“He preceded me to England,” said Quebec native great Billy Two Rivers. “When I got there, the people I met spoke of Chief Thunderbird and assumed I knew him! I said, ‘No, this is a big country.’ I never met the man.”

“They treated me like a human being over there,” Thunderbird once said, and joked to the British reporters upon his arrival, “You must have kept all your nice people here-and sent your mean whites to my country. Because they certainly wound up stealing it from us Indians.”

Popular lore has Thunderbird stopping traffic in Picadilly Circus, and terrifying small British children who had grown up to believe that all Indians must be bad guys.

A Regina program from May 22, 1950. (The Mask was Aaron “Slim” Zimbleman.)

Thunderbird’s big move was the “Saanich Snap,”,which was similar to an “Indian Deathlock,” but he used his arms to gain the submission.

From his west coast home, he made many trips to Australia, New Zealand and Hawaii, with his first trip to Australia being in 1939. He also toured India in 1955.

“He wrestled in Hawaii before I ever dreamt of becoming a wrestler,” recalled Kinji Shibuya. “I remember him because he used to sing those Indian chants.” In Hawaii, Chief Thunderbird teamed often with Chief Little Wolf.

For reasons lost time to time — probably related to World War II — Thunderbird took some time off from his wrestling career, and returned to action in the late 1940s. The Ring had a different tone to its story on Chief Thunderbird in its January 1948 edition. “He tips the beams at 239 pounds and is noted for his great strength. His knowledge of wrestling is limited, but the holds he has mastered carry him a long way.”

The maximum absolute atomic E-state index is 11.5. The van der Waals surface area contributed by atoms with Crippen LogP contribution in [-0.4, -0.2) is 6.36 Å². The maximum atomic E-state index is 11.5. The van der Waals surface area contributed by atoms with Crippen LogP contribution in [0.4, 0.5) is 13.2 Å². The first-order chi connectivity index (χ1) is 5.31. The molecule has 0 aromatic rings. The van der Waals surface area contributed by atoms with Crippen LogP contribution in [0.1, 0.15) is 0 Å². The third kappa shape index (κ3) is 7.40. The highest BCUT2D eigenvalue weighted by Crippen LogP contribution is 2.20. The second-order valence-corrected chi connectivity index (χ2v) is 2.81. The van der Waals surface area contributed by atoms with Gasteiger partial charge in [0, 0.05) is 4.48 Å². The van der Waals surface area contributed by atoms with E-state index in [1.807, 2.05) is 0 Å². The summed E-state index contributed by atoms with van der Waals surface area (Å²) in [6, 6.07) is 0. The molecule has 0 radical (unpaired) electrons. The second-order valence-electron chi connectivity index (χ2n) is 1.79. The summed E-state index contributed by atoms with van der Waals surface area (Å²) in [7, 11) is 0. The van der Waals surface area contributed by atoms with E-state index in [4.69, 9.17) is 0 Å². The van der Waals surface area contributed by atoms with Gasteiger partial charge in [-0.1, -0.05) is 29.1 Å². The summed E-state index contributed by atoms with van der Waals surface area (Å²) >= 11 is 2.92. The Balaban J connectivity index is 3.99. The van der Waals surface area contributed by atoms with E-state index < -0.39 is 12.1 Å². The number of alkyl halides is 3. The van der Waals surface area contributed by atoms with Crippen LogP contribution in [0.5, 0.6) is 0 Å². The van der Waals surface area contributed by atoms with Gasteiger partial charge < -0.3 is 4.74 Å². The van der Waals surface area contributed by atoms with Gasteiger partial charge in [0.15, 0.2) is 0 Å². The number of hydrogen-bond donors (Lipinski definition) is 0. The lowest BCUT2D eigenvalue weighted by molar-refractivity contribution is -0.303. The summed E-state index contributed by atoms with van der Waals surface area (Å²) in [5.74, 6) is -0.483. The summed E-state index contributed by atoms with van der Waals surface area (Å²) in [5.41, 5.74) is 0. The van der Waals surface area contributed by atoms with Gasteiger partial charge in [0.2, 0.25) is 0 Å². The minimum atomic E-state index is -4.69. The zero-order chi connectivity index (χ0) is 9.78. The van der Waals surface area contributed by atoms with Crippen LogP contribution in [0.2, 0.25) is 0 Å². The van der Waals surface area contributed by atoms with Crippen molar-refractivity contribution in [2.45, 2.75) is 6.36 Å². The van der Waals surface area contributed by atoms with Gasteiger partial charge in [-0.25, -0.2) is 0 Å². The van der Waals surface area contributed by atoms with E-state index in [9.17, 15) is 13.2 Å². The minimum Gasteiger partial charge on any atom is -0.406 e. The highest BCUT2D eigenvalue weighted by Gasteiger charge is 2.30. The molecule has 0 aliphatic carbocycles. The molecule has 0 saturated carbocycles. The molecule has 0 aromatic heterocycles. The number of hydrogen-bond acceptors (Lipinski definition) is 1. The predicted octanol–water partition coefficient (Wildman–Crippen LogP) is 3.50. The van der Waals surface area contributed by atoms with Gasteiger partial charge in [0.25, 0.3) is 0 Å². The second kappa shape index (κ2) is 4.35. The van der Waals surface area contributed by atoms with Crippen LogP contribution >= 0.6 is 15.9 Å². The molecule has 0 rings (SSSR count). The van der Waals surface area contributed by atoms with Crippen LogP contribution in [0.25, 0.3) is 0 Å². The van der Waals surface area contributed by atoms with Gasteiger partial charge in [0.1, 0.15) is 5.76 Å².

He retired from wrestling in 1955 when he broke a leg in two places; he had told people that he wanted to wrestle until he was 60 years old.

During his retirement years, Thunderbird worked as a gardener, which had been a lifelong passion. A 1951 story in the Daily Colonist described his hobbies. “Thunderbird himself expresses his lively interest in the world through drawing and handicraft, making music by ear on a variety of instruments, and executing native dances of other lands as well as his own. His garden is ornamental as well as useful with evidence of a taste for woodworking. His early professional Indian costumes were of his own making.”

Jean Baptiste Paul died Wednesday, November 23, 1966 in St. Joseph’s Hospital, in Saanich, BC, after being hospitalized for two weeks. He was 71, and was survived by his wife, Julia; three sons — Harvey Andrew (Jack), Roy and Carl; three daughters — Mrs. Gordon (Juanita) Underwood, Mrs. Maurice (Jeanette) Barrett and Mrs. John (Freda) Cooper; a brother, Paul; his sister, Mrs. Elsie Roney, and 29 grandchildren. His well-attended funeral mass was at Our Lady of the Assumption Church, in West Saanich Road.

Shortly after his death, members of the Brentwood Women’s Institute began campaigning for an official recognition for the area’s most famous citizen. A totem pole was commissioned, done by Thunderbird’s nephew Benjamin Paul, and unveiled to the public in August 1969.

It bears the following inscription: “Friends and neighbours raised this Totem to honor a great Chief of the Tsartlip Band, Jean Baptitste Paul, 1896-1966. All the world knew him as Chief Thunderbird, greatly skilled in athletic games and world champion wrestler.”

– with thanks to Geoffrey Castle at the Saanich Municipal Archives